That was a poorly timed Monty Python joke of a title if you weren’t sure… RIP the spamtastic Terry Jones. And he’s not even in this picture. Oops.
I so wish I wasn’t disabled. I wish to the depth of my spasms I didn’t have Multiple Sclerosis. It hurts on so many levels, it’s relentless and it is utterly, mind-bogglingly exhausting. But do I wish life were different? Nope. I am delightedly, delightfully, deliciously, dottily married. We have two stupendous children. A lovely extended family. I am knicker-droppingly gorgeous. Obviously. If balding, ageing and sometimes smelly. What more could I want? (Crème brûlée more often possibly, if I am being picky?).
I was prompted to think this through when I saw a few of my MS friends wobbling on twitter recently. And indeed I joined them briefly but out of the blue as we hit 2020… I had missed a New Year’s Eve party – and a warm-up panto on the same day. Because of a bloody bladder infection. Oh yes I did!
What a great start to the decade that was. So the not-chiming-of-Big-Ben and the annual, fleeting opportunity of a snog with Mrs W was spent in bed. Alone. Reflecting just that bit too much on my next ten years of progressive, incurable illness.
So what positives could I find, hidden behind my mobility aids, my boxes of catheters and my overflowing box of medications? Well, this may have taken a while, but lots actually.
1. Special, amazing friends.
Don’t get me wrong. I have lost, no, WE have lost more friends than we have gained. In the ebb and flow of life’s ‘journey’, people drift away and others appear. That’s natural. But when one of you has a disability , and worse a progressive one, well they evaporate just that bit faster. And forever.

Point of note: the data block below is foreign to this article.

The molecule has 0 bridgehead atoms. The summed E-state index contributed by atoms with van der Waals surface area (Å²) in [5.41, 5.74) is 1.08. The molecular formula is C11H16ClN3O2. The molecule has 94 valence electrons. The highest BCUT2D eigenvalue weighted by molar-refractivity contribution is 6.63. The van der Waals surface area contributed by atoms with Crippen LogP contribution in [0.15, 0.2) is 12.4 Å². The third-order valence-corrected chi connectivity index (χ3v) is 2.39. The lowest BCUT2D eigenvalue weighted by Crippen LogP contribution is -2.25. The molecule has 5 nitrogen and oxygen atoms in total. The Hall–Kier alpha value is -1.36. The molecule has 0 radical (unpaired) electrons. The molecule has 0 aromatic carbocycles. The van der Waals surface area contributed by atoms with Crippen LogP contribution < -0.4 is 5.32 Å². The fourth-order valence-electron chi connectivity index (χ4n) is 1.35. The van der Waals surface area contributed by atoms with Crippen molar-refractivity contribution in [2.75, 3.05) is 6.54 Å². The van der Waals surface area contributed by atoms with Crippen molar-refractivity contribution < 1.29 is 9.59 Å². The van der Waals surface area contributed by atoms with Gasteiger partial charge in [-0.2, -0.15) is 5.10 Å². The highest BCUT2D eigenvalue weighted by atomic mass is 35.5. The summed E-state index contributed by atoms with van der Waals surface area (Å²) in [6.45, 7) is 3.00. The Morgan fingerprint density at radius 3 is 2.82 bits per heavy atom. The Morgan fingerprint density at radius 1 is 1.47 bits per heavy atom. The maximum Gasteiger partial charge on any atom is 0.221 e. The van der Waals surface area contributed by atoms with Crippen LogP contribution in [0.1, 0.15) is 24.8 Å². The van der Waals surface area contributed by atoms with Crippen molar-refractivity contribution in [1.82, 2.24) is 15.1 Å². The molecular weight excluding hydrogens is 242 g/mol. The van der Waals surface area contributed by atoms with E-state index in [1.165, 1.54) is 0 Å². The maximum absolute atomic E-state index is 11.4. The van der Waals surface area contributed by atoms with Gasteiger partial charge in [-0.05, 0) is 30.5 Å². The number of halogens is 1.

I miss being the outrageous one and drinking until the early hours. I miss holding court. I miss busy, noisy parties which are now beyond my brain capacity and energy levels. I lose track in conversations. Forget faces. Words. MS complications mean I cancel at the last-minute. Or I just can’t reach places because they are inaccessible.
Too many people, too many ‘friends-lite’ can’t be bothered with any of that. Others just can’t deal with a disabled person. Don’t know what to say. (How about nothing? Or something? Or everything? I really don’t mind.)…
But the ones that have stayed, and the ones that have turned up along the way and seen through my wheelchair, my tired mumblings or my awkward cancellations… Well they are just a wonderful group of special, indulgent human beings. I feel so blessed.
Which brings me to…
I never understood or really contemplated the world of the disabled, the poor, the homeless, minorities, the war-torn. All that was comfortably distant, and easily dealt with through some money in a fundraising jar at Christmas. Or a sponsored something at school.
I like to think I would have grown gradually into my senses and eventually been supportive of anyone going through any trauma, big or small, long or short.